Why 'The Band's Visit' Is Going to Storm Broadway -- As An Anti-Musical
When David Yazbek first saw the 2007 Israeli movie The Band’s Visit, he wasn't immediately convinced it could become a musical. Unlike the plots of The Full Monty and Women on the Verge of a Nervous Breakdown -- movies he had previously and successfully adapted into Broadway shows during the past two decades -- the story about an Egyptian music group traveling to perform in an Israeli city and instead ending up in a dull desert town for one night felt rather quiet.
Still, the veteran composer, along with book writer Itamar Moses, saw potential to create a kind of anti-musical: no big song-and-dance spectacle, but rather compositions influenced more by the ululating rhythms of Middle Eastern music than by the symmetrical verse-chorus-verse structure of traditional musical-theater tunes.
“There was an exciting chance to do something that felt absolutely new,” says Yazbek. “Every show is about melodrama. But can we write a musical that is not about pushing [emotional] buttons?” The Band’s Visit premiered off-Broadway at the Atlantic Theater Company last December and, following reviews that unanimously declared it the best musical of the year, will open on Broadway on Nov. 9.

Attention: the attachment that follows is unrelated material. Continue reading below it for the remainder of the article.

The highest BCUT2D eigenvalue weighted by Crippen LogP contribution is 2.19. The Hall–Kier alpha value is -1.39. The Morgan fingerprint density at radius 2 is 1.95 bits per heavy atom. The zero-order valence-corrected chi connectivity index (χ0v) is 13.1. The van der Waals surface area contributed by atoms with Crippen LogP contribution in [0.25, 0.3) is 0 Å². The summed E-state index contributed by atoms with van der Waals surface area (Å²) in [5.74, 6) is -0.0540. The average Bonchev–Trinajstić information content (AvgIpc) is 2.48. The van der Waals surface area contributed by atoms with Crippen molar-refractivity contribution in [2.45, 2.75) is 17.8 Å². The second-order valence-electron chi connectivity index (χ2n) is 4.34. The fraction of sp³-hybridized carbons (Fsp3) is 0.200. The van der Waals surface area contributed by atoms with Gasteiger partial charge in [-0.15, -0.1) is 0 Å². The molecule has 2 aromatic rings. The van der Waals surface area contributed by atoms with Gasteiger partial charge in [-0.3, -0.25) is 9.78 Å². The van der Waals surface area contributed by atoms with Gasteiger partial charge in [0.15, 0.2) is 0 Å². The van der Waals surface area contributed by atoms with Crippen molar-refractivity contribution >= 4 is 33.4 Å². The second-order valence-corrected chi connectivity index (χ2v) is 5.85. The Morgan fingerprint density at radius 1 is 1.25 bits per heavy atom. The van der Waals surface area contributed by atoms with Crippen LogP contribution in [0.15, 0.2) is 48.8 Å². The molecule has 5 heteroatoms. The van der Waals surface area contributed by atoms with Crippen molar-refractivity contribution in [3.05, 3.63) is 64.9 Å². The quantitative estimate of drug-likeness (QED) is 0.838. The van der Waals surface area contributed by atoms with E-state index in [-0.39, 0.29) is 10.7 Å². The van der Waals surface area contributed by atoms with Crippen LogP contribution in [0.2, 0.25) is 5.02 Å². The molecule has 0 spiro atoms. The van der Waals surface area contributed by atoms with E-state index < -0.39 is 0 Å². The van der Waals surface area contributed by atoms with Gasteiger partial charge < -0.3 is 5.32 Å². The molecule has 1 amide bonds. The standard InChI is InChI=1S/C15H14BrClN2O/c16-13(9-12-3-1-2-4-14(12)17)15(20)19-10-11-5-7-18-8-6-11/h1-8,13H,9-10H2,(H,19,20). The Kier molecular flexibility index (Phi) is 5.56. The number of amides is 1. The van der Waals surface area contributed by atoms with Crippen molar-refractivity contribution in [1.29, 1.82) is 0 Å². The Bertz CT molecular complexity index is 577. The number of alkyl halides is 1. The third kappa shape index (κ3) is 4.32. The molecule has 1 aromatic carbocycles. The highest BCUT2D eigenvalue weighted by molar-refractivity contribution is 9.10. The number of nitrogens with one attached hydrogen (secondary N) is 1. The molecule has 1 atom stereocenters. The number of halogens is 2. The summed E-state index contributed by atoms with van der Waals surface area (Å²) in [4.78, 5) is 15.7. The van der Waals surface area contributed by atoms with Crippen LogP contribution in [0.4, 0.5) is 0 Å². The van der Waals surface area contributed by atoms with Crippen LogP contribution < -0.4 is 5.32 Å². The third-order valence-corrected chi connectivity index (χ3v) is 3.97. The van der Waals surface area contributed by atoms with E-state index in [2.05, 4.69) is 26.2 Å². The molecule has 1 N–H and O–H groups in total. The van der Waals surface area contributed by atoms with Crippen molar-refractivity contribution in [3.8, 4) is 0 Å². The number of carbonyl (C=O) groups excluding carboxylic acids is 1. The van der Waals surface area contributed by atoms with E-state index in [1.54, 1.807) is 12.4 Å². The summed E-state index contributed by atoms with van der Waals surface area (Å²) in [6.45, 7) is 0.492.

“The show sneaks up on you,” says Tony Shalhoub, who plays the lead role of Tewfiq, conductor of the Egyptian band, alongside actress Katrina Lenk. “The scenes are very short vignettes interspersed with songs, but you become invested in the characters and their stories. Yazbek has identified these people through the music, through the mood he creates.”
Yazbek didn’t grow up dreaming of writing the next Broadway megahit. While he admired the lyrical wit of shows like Company and Kiss Me, Kate, he primarily played in bands and idolized post-punk acts like XTC. A musician himself, Yazbek has put out four pop albums and written for TV (he co-penned the theme song to the ’90s PBS program Where in the World Is Carmen Sandiego?).
But he calls The Band’s Visit, his fourth Broadway production, one of the first projects outside of his solo work “where I’m very comfortable and it feels like I’m home.” And, as Shalhoub notes, Yazbek’s understated musical feels like the next step forward at a time when the definition of musical theater is no longer set in stone. “When something like Hamilton or Dear Evan Hansen comes along, it really changes things, and it looks like the appetite for the American musical is shifting,” says Shalhoub. “This is the next evolution of that. This is a different flavor altogether.”